Bitter And Will Challenge Article 370 Abrogation in Court: Omar

Speaking for the first time since last August, Abdullah said his party would not compromise with the Centre

5 min read
File image of Omar Abdullah.

Nearly one year after the Indian government decided to abrogate Article 370 of the Constitution on 5 August 2019, revoking the special status accorded to Jammu and Kashmir, former chief minister Omar Abdullah spoke about the silence of the Opposition, increasing levels of violence in the region, his detention under PSA, and his future as a politician.

Stating that he was “bitter and cynical” about the turn of events in the Valley, the former chief minister said that the National Conference party would continue to fight the matter through the legal route in the Supreme Court, where it has challenged the “scrapping of Article 370 and 35A of the constitution and the abolition of J&K’s statehood.”

Speaking to The Hindu, Abdullah reportedly acknowledged that he felt “cynical and disappointed” and that barring a few exceptions like the “DMK, Mamata Banerjee, the Left Parties, and one or two individuals in the Congress party”, the rest of the parties had steered clear of the issue.

“Look, I understand the political hullabaloo made by the BJP around dilution of Article 370 and 35A would have made it hard for these parties to say anything. But they stayed quiet about the downgrading of J&K from a state to a Union Territory as well. Even parties like the Aam Aadmi Party, the TRS, that have fought for full statehood were happy when J&K’s statehood was taken away,” he reportedly said.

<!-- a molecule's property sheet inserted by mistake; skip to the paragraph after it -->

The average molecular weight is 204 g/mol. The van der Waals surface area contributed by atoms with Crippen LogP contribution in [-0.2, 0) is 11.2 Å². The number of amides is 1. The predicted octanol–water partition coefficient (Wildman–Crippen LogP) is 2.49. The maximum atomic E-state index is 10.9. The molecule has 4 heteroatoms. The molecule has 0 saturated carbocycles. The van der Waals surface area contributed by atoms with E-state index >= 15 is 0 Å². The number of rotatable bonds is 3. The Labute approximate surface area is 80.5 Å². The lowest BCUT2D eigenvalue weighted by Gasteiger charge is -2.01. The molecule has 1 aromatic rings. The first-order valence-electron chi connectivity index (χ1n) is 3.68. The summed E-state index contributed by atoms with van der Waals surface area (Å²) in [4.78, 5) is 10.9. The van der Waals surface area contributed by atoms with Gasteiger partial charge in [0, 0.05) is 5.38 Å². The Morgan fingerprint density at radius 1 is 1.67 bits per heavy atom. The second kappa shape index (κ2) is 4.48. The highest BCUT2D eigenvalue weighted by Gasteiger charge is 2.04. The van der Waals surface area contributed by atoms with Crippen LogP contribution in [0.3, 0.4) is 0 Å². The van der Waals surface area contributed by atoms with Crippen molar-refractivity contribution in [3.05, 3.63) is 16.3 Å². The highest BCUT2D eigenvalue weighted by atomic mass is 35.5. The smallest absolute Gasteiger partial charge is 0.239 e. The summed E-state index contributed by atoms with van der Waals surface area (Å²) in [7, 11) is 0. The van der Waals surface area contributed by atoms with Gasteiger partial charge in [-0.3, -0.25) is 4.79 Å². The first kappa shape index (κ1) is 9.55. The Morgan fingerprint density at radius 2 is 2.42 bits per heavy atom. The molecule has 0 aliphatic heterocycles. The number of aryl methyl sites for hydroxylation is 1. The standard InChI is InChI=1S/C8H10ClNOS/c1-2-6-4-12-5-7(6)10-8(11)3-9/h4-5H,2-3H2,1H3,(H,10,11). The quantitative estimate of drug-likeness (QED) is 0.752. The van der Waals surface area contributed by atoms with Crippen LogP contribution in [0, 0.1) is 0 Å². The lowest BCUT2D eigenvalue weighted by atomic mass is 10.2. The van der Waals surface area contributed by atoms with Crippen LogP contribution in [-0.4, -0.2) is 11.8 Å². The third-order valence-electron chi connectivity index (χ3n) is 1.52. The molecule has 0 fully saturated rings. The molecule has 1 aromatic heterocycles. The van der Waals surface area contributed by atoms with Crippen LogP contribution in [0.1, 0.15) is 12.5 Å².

Following 6 months of preventive detention since last August, Abdullah was arrested formally under the Public Safety Act in February, before his release in March. However, almost simultaneously, the imposition of the coronavirus lockdown meant entering another curfew-like situation, which Abdullah had humorously tweeted about at the time.

In an interview with The Wire, Abdullah revealed that he had been offered “immediate release” if he signed a bond pledging silence for the “forseeable future”. He refused to sign the document, fearing it would silence him as a politician.

While Abdullah reportedly remains unsure of the future of mainstream parties in the Valley due to the events that have taken place over the last year, he along with father Farooq Abdullah have moved the high court for the release of 16 members of their party.

‘Not A Single Claim of the Government is True’

Claiming that the government itself had been “forced to admit” that violence had increased in the Valley in order to justify the continued ban on 2G services, Abdullah said that decision of 5 August “was simply about the BJP being able to use its brute majority in the Lok Sabha” without accounting for the sentiments of the people of J&K or the opinion of other parties.

“One year later, we are forced to ask what has changed? Are those people who were alienated, feeling any less so? Is violence any lower? Has investment suddenly started flowing in? Is corruption any less and is governance any better?” he reportedly questioned.

He also clarified that there was no chance of a compromise with the central government and that while he would continue to “fight what happened on 5 August” he would not contest for the post of chief minister, as long as J&K remained a Union Territory.